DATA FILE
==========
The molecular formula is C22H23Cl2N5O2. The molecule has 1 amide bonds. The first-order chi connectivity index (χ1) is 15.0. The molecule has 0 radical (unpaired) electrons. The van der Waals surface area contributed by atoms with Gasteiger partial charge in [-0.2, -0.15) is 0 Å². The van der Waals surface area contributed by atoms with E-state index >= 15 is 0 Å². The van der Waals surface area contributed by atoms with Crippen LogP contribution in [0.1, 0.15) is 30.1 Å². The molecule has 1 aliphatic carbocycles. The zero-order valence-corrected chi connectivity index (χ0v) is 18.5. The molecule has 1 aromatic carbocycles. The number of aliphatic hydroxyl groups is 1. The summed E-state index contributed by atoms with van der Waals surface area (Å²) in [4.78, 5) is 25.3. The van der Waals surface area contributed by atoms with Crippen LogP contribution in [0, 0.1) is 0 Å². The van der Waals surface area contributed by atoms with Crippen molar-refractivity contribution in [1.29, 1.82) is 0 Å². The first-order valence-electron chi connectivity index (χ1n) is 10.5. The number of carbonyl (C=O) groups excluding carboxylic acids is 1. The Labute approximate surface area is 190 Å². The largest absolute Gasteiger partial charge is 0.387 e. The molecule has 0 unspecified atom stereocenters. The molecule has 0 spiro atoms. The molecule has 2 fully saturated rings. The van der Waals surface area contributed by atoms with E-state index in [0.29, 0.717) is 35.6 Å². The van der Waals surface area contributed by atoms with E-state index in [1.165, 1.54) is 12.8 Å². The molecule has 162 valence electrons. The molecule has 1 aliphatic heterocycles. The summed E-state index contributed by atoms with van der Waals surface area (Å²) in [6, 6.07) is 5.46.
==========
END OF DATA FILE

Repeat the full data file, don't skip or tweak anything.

The molecular formula is C22H23Cl2N5O2. The molecule has 1 amide bonds. The first-order chi connectivity index (χ1) is 15.0. The molecule has 0 radical (unpaired) electrons. The van der Waals surface area contributed by atoms with Gasteiger partial charge in [-0.2, -0.15) is 0 Å². The van der Waals surface area contributed by atoms with E-state index >= 15 is 0 Å². The van der Waals surface area contributed by atoms with Crippen LogP contribution in [0.1, 0.15) is 30.1 Å². The molecule has 1 aliphatic carbocycles. The zero-order valence-corrected chi connectivity index (χ0v) is 18.5. The molecule has 1 aromatic carbocycles. The number of aliphatic hydroxyl groups is 1. The summed E-state index contributed by atoms with van der Waals surface area (Å²) in [4.78, 5) is 25.3. The van der Waals surface area contributed by atoms with Crippen LogP contribution in [0, 0.1) is 0 Å². The van der Waals surface area contributed by atoms with Crippen molar-refractivity contribution in [1.29, 1.82) is 0 Å². The first-order valence-electron chi connectivity index (χ1n) is 10.5. The number of carbonyl (C=O) groups excluding carboxylic acids is 1. The Labute approximate surface area is 190 Å². The largest absolute Gasteiger partial charge is 0.387 e. The molecule has 0 unspecified atom stereocenters. The molecule has 0 spiro atoms. The molecule has 2 fully saturated rings. The van der Waals surface area contributed by atoms with E-state index in [0.29, 0.717) is 35.6 Å². The van der Waals surface area contributed by atoms with E-state index in [1.165, 1.54) is 12.8 Å². The molecule has 162 valence electrons. The molecule has 1 aliphatic heterocycles. The summed E-state index contributed by atoms with van der Waals surface area (Å²) in [6, 6.07) is 5.46.